She seeketh wool and flax
To get them, in order to spin them, and work them up into garments; she stays not till they are brought to her, and she is pressed to take them; but she seeks after them, which shows her willingness to work, as is after more fully expressed. It was usual in ancient times for great personages to do such works as these, both among the Grecians F26 and Romans: Lucretia with her maids were found spinning, when her husband Collatinus paid a visit to her from the camp F1: Tanaquills, or Caia Caecilia, the wife of King Tarquin, was an excellent spinster of wool F2; her wool, with a distaff and spindle, long remained in the temple of Sangus, or Sancus, as Varro F3 relates: and a garment made by her, wore by Servius Tullius, was reserved in the temple of Fortune; hence it became a custom for maidens to accompany newly married women with a distaff and spindle, with wool upon them F4, signifying what they were principally to attend unto; and maidens are advised to follow the example of Minerva, said to be the first that made a web F5; and, if they would have her favour, to learn to use the distaff, and to card and spin F6: so did the daughters of Minyas, in Ovid F7; and the nymphs, in Virgil F8. When Alexander the great advised the mother of Darius to use her nieces to such employments, the Persian ladies were in great concern, it being reckoned reproachful with them for such to move their hands to wool; on hearing which, Alexander himself went to her, and told her the clothes he wore were wrought by his sisters F9: and the daughters and granddaughters of Augustus Caesar employed themselves in the woollen manufacture by his order F11; and he himself usually wore no other garment than what was made at home, by his wife, sister, daughter, and granddaughter F12. The Jews have a saying F13, that there is no wisdom in a woman but in the distaff; suggesting, that it is her wisdom to mind her spinning, and the affairs of her household: at the Roman marriages, the word "thalassio" was often repeated F14, which signified a vessel in which spinning work was put; and this was done to put the bride in mind what her work was to be. Now as to the mystical sense of these words; as of wool outward garments, and of flax linen and inward garments, are made; by the one may be meant external, and by the other internal, acts of religion; both are to be done, and not the one without the other: outward acts of religion are, such as hearing the word, attendance on ordinances, and all good works, which make up a conversation garment that should be kept; and they should be done so as to be seen of men, but not for that reason: and internal acts of religion are, the fear of God, humility, faith, hope, love, and other graces, and the exercises of them, which make up the new man, to be put on as a garment; and these should go together; bodily exercise, without powerful godliness, profiteth little; and pretensions to spirituality and internal religion, without regard to the outward duties of religion, are all vain. Hence Ambrose, on the text, observes that one may say,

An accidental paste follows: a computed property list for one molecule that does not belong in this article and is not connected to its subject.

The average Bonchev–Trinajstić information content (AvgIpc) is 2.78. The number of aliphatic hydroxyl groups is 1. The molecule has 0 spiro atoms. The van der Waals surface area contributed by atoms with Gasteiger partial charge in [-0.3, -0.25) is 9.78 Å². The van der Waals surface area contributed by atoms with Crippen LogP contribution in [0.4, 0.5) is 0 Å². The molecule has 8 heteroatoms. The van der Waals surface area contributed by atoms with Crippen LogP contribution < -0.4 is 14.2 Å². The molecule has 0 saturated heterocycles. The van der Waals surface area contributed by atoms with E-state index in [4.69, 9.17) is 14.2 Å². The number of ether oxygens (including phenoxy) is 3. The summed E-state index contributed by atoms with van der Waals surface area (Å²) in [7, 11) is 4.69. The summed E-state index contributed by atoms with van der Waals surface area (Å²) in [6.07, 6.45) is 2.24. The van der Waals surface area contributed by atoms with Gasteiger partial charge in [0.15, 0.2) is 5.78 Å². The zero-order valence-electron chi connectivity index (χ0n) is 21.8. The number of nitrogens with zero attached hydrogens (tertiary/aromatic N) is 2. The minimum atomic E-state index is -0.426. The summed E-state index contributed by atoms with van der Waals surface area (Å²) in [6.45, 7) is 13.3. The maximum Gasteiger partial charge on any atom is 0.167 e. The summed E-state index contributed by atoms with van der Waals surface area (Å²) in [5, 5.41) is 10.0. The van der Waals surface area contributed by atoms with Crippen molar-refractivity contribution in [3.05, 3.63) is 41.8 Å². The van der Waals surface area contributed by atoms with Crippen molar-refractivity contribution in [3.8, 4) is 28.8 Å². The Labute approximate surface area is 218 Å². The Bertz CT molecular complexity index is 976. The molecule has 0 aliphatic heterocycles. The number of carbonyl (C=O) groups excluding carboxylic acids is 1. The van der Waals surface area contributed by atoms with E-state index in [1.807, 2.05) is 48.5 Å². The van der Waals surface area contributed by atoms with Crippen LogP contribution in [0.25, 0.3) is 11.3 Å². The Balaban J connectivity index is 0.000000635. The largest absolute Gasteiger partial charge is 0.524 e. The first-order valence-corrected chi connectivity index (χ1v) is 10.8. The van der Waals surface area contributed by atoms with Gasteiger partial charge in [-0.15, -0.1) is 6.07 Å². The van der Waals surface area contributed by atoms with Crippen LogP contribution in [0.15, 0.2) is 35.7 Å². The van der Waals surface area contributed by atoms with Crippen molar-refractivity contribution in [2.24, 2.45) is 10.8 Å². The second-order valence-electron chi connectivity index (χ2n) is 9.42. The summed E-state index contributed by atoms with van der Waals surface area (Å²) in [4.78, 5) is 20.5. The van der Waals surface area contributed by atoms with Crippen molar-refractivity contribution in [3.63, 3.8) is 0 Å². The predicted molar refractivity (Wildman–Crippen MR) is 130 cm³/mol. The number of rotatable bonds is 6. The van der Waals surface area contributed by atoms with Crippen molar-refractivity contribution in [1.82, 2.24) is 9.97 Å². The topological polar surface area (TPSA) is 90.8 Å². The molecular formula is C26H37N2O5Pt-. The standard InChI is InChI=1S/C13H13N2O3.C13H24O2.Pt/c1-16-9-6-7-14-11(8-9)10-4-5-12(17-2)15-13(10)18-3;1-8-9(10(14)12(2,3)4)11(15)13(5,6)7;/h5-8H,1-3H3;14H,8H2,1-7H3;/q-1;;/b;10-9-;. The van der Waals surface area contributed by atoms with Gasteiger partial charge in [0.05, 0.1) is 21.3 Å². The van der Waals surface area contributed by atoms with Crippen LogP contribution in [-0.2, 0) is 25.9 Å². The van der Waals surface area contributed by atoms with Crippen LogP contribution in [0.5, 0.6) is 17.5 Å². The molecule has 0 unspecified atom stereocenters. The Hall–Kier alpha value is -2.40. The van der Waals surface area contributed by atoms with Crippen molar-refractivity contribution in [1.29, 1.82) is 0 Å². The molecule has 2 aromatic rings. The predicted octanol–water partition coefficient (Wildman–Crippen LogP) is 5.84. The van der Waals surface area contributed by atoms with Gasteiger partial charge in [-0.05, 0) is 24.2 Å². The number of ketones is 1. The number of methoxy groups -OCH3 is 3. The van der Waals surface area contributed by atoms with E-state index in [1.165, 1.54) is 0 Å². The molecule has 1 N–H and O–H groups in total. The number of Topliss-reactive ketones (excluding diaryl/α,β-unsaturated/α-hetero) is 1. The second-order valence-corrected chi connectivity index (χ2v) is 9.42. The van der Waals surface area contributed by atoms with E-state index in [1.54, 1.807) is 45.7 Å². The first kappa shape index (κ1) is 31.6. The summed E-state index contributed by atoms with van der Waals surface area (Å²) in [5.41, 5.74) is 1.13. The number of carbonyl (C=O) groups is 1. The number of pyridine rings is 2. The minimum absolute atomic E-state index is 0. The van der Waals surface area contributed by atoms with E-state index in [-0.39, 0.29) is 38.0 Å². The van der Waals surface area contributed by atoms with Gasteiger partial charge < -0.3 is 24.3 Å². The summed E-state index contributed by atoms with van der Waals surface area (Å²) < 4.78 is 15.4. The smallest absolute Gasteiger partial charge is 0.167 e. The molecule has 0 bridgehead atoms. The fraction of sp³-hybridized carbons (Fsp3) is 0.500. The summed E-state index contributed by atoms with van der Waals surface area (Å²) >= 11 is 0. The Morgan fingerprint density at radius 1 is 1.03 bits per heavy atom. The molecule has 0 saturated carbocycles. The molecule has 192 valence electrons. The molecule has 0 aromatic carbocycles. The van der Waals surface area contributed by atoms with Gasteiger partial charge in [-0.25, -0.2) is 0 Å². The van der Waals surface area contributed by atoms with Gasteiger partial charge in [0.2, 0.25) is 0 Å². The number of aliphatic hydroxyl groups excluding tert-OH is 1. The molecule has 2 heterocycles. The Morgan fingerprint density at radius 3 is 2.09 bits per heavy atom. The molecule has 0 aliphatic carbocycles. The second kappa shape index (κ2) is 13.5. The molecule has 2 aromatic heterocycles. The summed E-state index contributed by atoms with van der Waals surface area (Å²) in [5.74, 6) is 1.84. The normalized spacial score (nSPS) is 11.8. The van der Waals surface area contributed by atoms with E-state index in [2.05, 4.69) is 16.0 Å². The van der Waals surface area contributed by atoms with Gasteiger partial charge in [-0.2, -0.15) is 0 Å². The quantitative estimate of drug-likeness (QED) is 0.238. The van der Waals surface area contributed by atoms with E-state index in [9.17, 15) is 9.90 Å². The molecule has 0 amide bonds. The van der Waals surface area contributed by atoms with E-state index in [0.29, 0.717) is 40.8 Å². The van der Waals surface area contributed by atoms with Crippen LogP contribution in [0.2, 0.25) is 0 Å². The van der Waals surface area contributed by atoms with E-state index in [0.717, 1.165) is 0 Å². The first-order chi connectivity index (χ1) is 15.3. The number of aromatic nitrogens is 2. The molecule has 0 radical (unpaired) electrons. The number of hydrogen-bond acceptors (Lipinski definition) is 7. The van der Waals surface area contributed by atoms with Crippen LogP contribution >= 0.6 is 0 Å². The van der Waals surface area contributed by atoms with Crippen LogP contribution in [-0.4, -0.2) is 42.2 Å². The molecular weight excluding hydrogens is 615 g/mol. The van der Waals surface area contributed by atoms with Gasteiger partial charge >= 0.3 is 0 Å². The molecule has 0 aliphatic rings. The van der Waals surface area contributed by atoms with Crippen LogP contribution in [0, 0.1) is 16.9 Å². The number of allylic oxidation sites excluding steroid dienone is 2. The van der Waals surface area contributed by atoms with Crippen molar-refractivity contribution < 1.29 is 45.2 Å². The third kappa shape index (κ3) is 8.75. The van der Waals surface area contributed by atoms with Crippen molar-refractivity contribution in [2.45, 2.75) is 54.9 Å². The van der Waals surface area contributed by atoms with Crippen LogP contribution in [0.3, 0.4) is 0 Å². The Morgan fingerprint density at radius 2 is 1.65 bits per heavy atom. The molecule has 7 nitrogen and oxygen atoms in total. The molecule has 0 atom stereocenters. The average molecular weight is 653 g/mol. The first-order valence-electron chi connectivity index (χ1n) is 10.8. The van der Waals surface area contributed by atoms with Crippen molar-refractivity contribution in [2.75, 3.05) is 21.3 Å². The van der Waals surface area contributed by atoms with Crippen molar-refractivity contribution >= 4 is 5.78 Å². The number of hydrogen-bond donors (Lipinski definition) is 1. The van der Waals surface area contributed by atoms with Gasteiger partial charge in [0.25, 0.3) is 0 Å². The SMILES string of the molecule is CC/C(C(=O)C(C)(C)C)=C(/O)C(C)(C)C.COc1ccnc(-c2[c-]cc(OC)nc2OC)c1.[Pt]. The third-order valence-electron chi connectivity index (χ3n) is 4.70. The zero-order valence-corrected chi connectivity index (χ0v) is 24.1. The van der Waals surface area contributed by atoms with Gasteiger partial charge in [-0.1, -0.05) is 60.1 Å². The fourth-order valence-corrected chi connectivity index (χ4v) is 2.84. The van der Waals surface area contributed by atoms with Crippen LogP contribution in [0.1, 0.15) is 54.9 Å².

``It is enough to worship and serve God in my mind; what need have I to go to church, and visibly mingle with Christians? Such a man would have a linen, without a woollen garment, this woman knew not; she does not commend such works.''She sought all opportunities of doing good works externally, as believers do; and sought after the kingdom of God, inward godliness, which lies in peace, righteousness, and joy in the Holy Ghost. Not that such garments are to be joined with Christs robe of righteousness, to make up a justifying one; a garment mingled with linen and woollen, in this sense, is not to come upon the saints, ( Leviticus 19:19 ) ; and worketh willingly with her hands;
or, "with the pleasure of her hands" F15; as if her hands took delight in working, as the church and all true believers do; who are made willing in the day of the Lord's power upon them, to serve him, as well as to be saved by him; in whose hearts he works, both to will and to do; and these do what they do cheerfully: these do the work of the Lord, not by the force of the law, nor through fear of punishment, but in love; not by constraint, but willingly, having no other constraint but the love of God and Christ; and not with mercenary selfish views, but with a view to his glory; and they find a pleasure and delight in all they do; Christ's ways are ways of pleasantness; his commandments are not grievous, his yoke is easy.
F26 Vid. Homer. Iliad 3. v. 125. & 6. v. 490, 491. & 22. v. 440. Odyss. l. v. 357. & 5. v. 62.
F1 "Cujus, ante torumn calathi, lanaque mollis erat", Ovid. Fasti, l. 2. prope finem.
F2 Valerius Maximus, l. 10. p. 348.
F3 Apud Plin. Nat. Hist. l. 8. c. 48.
F4 Plin. ibid.
F5 Pomponius Subinus in Virgil. Cyrin, p. 1939.
F6 "Pallade placata, lanam mollire puellae discant, et plenas exonerare colos", Ovid. Fast. l. 3. prope finem.
F7 Metamorph. l. 4. Fab. 1. v. 34, 35.
F8 Georgic. l. 4.
F9 Curt. Hist. l. 5. c. 2.
F11 Sueton. in Vit. August. c. 64.
F12 lbid. c. 73.
F13 Vid. Buxtorf. Lex. Rabbin. col. 1742.
F14 Varro apud Chartar. de Imag. Deorum, p. 88.
F15 (hypk Upxb) "cum voluptate altro neis manibus", so some in Vatablus, Tigurine version; so Cocceius, Michaelis, Piscator, Gejerus, Schultens.